How Bridgewater’s flagship hedge fund beat the bear market in the first half of 2022 when most others tanked

July 6, 2022, 8:53 PM UTC
Bridgewater Associates' Ray Dalio speaks at a conference.
Ray Dalio, founder of Bridgewater Associates LP, speaks during a panel discussion at the Bloomberg New Economy Forum in Beijing, China, on Nov. 21, 2019.
Takaai Iwabu—Bloomberg/Getty Images

King of the bears?

Ray Dalio is the uncrowned king of the hedge fund world, and he’s living up to the title in 2022’s bear market.

The 72-year-old New York native founded Bridgewater Associates in 1975 as an institutional investment advisory service, dishing out economic advice to corporate clients like McDonald’s and Nabisco. His firm turned to money management in the late 1980s, and it hasn’t looked back since.

Bridgewater now manages roughly $150 billion in assets, making it the largest hedge fund in the world. And the firm’s flagship fund, Pure Alpha II, managed to return 32% to investors through the first half of 2022, according to unnamed Insider sources

The meteoric rise comes amid an ongoing bear market that has left most hedge funds in a bad spot. On average, equity-focused hedge funds are down nearly 5% year-to-date, according to data from Hedge Fund Research

Dalio no longer serves as Bridgewater’s CEO, but he remains a co-chief investment officer and chairman of the board of directors. Co-CEOs Nir Bar Dea and Mark Bertolini currently run the hedge fund.

So how did Dalio and Bridgewater manage to outperform their competition so dramatically thus far in 2022? It all comes down to something hedge funds have became famous for in the wider culture: a big short.

A big short, and a big recovery

Bridgewater’s impressive performance in the first half of the year was driven largely by a very public short bet against European companies.

In June, Dalio and company revealed they had ramped up their bets against European stocks to a sizeable $10.5 billion, Bloomberg reported. The firm now has short positions in 28 European companies, including the likes of Adidas and the German chemical and software firms BASF and SAP SE.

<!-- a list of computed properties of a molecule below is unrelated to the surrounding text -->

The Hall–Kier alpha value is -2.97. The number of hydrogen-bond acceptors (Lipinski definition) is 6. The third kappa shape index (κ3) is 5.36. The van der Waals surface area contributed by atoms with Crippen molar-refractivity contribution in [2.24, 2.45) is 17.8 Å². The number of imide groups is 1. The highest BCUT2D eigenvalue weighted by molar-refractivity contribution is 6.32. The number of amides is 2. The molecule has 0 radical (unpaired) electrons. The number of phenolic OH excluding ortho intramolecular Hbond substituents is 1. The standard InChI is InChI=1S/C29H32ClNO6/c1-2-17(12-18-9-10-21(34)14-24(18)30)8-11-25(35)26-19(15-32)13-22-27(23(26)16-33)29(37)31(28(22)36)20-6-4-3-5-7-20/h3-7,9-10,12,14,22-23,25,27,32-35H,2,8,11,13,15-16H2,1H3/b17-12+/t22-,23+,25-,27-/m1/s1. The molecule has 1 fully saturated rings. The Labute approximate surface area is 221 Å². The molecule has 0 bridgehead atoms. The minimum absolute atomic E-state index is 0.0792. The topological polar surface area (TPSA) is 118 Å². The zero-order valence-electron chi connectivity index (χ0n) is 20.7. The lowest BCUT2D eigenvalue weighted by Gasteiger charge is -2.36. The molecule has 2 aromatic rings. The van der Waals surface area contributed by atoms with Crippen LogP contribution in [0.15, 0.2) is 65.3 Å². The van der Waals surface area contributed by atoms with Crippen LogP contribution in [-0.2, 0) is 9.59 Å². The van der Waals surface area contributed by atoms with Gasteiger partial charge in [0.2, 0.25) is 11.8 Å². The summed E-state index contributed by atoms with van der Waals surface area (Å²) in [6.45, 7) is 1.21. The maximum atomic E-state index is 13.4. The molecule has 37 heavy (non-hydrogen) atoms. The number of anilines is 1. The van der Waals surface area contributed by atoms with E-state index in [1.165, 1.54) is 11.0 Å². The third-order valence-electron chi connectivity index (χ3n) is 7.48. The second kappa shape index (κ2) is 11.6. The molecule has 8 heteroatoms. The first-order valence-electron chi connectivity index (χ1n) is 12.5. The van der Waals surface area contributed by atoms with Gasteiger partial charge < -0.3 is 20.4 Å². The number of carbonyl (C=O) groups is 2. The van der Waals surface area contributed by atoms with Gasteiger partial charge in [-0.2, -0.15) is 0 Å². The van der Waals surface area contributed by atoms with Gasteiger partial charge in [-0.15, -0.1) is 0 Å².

So far, the strategy has been exceedingly lucrative. All of the shorted companies are members of the Euro Stoxx 50 Index, which is down roughly 21% year-to-date, and some of the most heavily shorted names have seen their stocks plummet this year, leading to big profits for Dalio’s Pure Alpha II fund.

Remember, when an investor shorts a stock, they earn a profit when it falls.

Adidas’ stock is down 41% year-to-date, while BASF has sunk 42%, and SAP SE has fallen 36%, just to name a few.

Dalio first began shorting European equities following reports that economic growth in the Eurozone was slowing down due to rising inflation. On top of that, Europe’s reliance on Russian gas has led to an energy crisis on the continent as the war in Ukraine rages on, with the German government warning that its natural gas supplies may need to be rationed if Russia cuts off its supply entirely.

It’s a potential Lehman moment, Robert Habeck, Germany’s minister for economic affairs and climate action, told reporters in June, referring to the 2008 failure of the investment bank Lehman Brothers that made several hedge funds famous for their own big short against mortgage-backed securities.

“Even if we don’t feel it yet, we are in the midst of a gas crisis. From now on, gas is a scarce asset,” Habeck said, adding that if Russian supply is cut “the whole market is in danger of collapsing.”

Dalio has taken advantage of the turmoil in Europe, turning a considerable profit in a matter of months, and analysts aren’t shocked.

“Given the deterioration in fundamentals and high inflation [in Europe] I am not surprised that they feel that this may be the beginning rather than the end of the correction,” Patrick Ghali, co-founder of London hedge-fund advisory firm Sussex Partners, told MarketWatch this week.

Even before this year’s strong first-half performance, however, Dalio’s Pure Alpha II fund was one of the top-performing hedge funds on Wall Street.

Bridgewater’s flagship fund has managed to post an 11.4% average annual return since its inception in 1991, but the smooth sailing this year comes after some rough waters in recent years.

In 2020 alone, the Pure Alpha II fund sank 12.6%, and last year, it only managed an 8% return while the benchmark S&P 500 index rose nearly 27%.

This year, on the other hand, Dalio’s short positions have helped him overcome major losses from some of Pure Alpha II’s underperforming top five holdings, which include Vanguard’s Emerging Markets ETF, Proctor and Gamble, iShares’ Core MSCI Emerging Markets ETF, iShares’ MSCI Emerging Markets ETF, and SPDR’s S&P 500 ETF Trust.

[This article has been updated to clarify the current C-suite arrangement of Bridgewater, with Ray Dalio serving as chairman and co-chief investment officer, with co-CEOs Nir Bar Dea and Mark Bertolini running the company.]

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